Statistics show that 98 free market affordable homes have been built under the Auckland Housing Accord.
However, Councillor Chris Darby who serves as the chair of Auckland Council planning committee criticises the Accord as a “dismal failure” in addressing affordability.
The Housing Accord launched in October 2013 for a period of three years and was extended by seven months.
According to Auckland Council’s data, 3157 homes were completed in SHAs by the end of June, among which 580 were deemed as affordable. The affordable homes were then further split into two categories.
482 were classified as “retained affordable”, which generally referred to social housing. The second category relates to free-market ‘relatively affordable’ homes. 98 of such homes have been built in SHAs. This category of home are often priced below the $650,000 cap.
However, some in this category are not yet built, although 106 first-home buyers have already signed up for them.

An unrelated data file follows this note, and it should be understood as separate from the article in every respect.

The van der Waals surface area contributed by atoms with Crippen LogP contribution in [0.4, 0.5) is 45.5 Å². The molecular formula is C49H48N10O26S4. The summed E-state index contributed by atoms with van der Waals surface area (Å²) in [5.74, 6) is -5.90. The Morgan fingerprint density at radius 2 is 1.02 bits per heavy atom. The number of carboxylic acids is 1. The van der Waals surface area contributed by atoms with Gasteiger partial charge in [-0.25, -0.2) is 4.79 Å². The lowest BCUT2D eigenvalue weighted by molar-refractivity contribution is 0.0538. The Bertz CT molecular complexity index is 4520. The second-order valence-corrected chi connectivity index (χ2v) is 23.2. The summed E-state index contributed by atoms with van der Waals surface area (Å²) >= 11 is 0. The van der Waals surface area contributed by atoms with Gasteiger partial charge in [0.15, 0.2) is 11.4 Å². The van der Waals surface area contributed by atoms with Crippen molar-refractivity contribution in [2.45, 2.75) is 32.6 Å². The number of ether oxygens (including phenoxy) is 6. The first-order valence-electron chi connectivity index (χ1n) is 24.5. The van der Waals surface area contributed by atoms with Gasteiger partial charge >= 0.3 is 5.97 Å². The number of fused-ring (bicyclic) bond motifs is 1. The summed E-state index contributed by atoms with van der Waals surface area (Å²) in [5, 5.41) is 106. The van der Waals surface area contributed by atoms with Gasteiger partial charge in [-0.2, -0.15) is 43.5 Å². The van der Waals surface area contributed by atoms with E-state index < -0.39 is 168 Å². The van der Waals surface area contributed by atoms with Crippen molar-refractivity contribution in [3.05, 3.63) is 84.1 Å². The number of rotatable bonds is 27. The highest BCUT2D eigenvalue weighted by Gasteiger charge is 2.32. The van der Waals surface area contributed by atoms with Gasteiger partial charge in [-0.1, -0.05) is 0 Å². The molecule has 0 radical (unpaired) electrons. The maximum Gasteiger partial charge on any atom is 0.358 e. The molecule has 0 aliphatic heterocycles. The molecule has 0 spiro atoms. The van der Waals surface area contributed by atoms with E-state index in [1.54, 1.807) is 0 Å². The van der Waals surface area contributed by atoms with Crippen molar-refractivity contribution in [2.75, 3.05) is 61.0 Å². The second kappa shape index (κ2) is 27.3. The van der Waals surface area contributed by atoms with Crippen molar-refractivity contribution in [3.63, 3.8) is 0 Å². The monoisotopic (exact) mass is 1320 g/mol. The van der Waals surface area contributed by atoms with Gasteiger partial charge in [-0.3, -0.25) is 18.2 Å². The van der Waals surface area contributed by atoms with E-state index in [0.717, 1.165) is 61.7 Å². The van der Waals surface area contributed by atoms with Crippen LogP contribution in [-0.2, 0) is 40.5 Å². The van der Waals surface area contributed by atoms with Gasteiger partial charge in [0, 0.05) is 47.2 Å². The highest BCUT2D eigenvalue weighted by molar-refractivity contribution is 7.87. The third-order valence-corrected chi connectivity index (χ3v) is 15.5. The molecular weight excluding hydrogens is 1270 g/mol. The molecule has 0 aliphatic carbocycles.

Moreover, 40 ‘relatively affordable’ houses have been sold, yet declarations have not yet been lodged.
Darby explains that the Housing Accord addressed the problem of supply – but not affordability. “The information on the number of consents shows they are being converted into dwellings. In terms of the key focus of the Housing Accord, on affordability, on that count it’s been a dismal failure.”
Besides the 3157 homes finished in June, an additional 2504 are under construction.
Furthermore, affordable homes are being sold beyond SHAs.
It is estimated that 14,000 homes will need to be per year in Auckland to control housing shortage and to push growth.